I should be very pleased to see this performance and the post-play discussion, taken into schools and 6th form colleges to help the young... to see what death can involve and be given the chance to question those taking part about their reactions to the characters and situation.
The play stands on its own as a great piece of theatre that brings together family relationships in a way that many will relate to. I don't think it matters too much that the family is white and middle-class, as the themes and interpersonal relationships transcend identity. I've seen the play twice now - once in Bath with a post-discussion, and once in London with a pre-reading. I got a lot out of the pre-reading - most especially the director's passion came across really well and brought issues and relationships even more to life. I most especially enjoyed the sisters - and they reminded me of two dear friends! The characters are well rounded, and the injection of humour is welcome and well done. The ideal, I think, would be to experience the pre-reading (complete with director's passion), the play and the post-discussion/questions.
Students at an independent hospice:
To watch the play was so powerful and an amazing way to get across the impact before someone dies, and how much grieving affects families.
Very good performance, so very close to how things are when a patient wants to remain at home. Well done to all concerned.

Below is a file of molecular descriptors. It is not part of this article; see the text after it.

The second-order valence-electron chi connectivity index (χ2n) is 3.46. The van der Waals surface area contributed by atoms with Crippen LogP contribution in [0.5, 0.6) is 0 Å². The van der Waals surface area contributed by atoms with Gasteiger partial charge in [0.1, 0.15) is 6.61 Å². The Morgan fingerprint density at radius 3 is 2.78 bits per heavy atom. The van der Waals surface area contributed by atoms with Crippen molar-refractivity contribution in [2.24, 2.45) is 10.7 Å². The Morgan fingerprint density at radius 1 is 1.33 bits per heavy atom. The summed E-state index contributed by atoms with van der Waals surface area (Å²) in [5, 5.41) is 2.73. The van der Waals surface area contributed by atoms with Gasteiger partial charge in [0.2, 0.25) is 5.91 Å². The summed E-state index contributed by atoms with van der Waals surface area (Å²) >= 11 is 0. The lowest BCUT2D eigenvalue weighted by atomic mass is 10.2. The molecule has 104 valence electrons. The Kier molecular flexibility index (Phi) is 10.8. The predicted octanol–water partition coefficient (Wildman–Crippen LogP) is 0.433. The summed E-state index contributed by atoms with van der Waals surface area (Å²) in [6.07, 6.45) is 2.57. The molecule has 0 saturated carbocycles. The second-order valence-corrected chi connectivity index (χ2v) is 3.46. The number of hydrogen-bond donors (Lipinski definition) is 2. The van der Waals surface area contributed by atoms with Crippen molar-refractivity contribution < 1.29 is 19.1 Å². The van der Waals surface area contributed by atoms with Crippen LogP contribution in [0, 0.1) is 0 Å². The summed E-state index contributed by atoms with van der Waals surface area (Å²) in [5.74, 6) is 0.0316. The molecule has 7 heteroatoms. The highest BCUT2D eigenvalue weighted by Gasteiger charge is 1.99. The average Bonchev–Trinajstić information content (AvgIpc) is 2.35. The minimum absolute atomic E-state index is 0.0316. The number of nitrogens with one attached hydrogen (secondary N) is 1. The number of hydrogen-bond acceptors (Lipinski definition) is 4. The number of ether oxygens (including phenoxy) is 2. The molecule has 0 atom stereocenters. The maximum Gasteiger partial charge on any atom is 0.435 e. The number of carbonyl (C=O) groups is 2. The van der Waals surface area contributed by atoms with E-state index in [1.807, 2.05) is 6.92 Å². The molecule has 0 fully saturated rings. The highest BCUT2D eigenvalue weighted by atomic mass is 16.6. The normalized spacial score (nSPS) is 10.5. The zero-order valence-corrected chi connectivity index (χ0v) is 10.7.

Fabulous play, very moving. Certainly made me think about how different people behave and react at such a difficult time.
The visual impact of the play was a very powerful learning tool.
This play has such great effect. I think it really makes you realise that watching your loved ones in this situation is so hard and coping with everyday life at the same time. There is no right or wrong way to do this.
The theatre company production was very good, and highlighted many of the challenges of bereavement support.
Spiral of Thanksgiving for the Lives of Others, Remembrance and Meditation
27th April 2014 at Roseland, Glastonbury
We shall be working with Jo and her team from the Lavender Farm charity, planting lavender, rosemary and marigolds for healing and remembrance. This will form the shape of a spiral, to Fibonacci dimensions, to walk in meditation and to represent the never-ending nature of the consciousness of all living things - no death. The spiral is a symbol of cyclic continuity; lavender represents the washing away of pain and suffering; rosemary and poppies are for remembrance; marigolds for healing.
Please join us! Bring a spade and/or a willing heart, wellies and a lunch to share. Drinks provided - and we will have a loo!
See also Dorset Lavender Farm Project.
We are greatly indebted to Jo and her team for all their advice, help, hard work... and fun.
The Knit or Natter group has a project connected to this: knitting flowers on a wicker spiral for the Knitted Garden project.
Stained Glass Workshops with David Wasley, master craftsman
Saturday 8th December 2013 from 2.00 pm to 5.00 pm - Children's day. (£10) - Seasonal theme.
Sunday 9th and Monday 10th from 10.00 am to 4.00 pm - Adults, beginners and returners (£35 for the day or £60 for both). Min. cost £35 each day or £60 for the two to include tuition and all materials but with the opportunity to pay extra for more elaborate glass.
At The Exchange, Sturminster Newton. We have CRB cover.